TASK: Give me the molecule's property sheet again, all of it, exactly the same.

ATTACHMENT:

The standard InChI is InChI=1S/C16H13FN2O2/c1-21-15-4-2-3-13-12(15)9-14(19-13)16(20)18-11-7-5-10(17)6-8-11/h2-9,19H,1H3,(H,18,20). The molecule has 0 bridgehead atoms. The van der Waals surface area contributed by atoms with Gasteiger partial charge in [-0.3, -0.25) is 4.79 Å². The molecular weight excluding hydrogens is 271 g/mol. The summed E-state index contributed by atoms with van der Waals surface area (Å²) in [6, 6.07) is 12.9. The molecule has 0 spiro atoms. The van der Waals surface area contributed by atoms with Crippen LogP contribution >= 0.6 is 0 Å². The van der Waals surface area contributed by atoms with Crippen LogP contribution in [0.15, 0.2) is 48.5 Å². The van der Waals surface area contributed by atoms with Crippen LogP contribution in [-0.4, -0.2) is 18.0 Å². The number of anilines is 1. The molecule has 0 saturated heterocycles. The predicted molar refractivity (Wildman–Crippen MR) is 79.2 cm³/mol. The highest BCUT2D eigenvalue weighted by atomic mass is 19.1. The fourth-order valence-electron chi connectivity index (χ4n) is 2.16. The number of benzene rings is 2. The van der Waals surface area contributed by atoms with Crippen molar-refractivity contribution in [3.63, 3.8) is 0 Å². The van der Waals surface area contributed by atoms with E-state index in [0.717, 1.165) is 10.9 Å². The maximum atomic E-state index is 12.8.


The standard InChI is InChI=1S/C16H13FN2O2/c1-21-15-4-2-3-13-12(15)9-14(19-13)16(20)18-11-7-5-10(17)6-8-11/h2-9,19H,1H3,(H,18,20). The molecule has 0 bridgehead atoms. The van der Waals surface area contributed by atoms with Gasteiger partial charge in [-0.3, -0.25) is 4.79 Å². The molecular weight excluding hydrogens is 271 g/mol. The summed E-state index contributed by atoms with van der Waals surface area (Å²) in [6, 6.07) is 12.9. The molecule has 0 spiro atoms. The van der Waals surface area contributed by atoms with Crippen LogP contribution >= 0.6 is 0 Å². The van der Waals surface area contributed by atoms with Crippen LogP contribution in [0.15, 0.2) is 48.5 Å². The van der Waals surface area contributed by atoms with Crippen LogP contribution in [-0.4, -0.2) is 18.0 Å². The number of anilines is 1. The molecule has 0 saturated heterocycles. The predicted molar refractivity (Wildman–Crippen MR) is 79.2 cm³/mol. The highest BCUT2D eigenvalue weighted by atomic mass is 19.1. The fourth-order valence-electron chi connectivity index (χ4n) is 2.16. The number of benzene rings is 2. The van der Waals surface area contributed by atoms with Crippen molar-refractivity contribution in [3.63, 3.8) is 0 Å². The van der Waals surface area contributed by atoms with E-state index in [0.717, 1.165) is 10.9 Å². The maximum atomic E-state index is 12.8.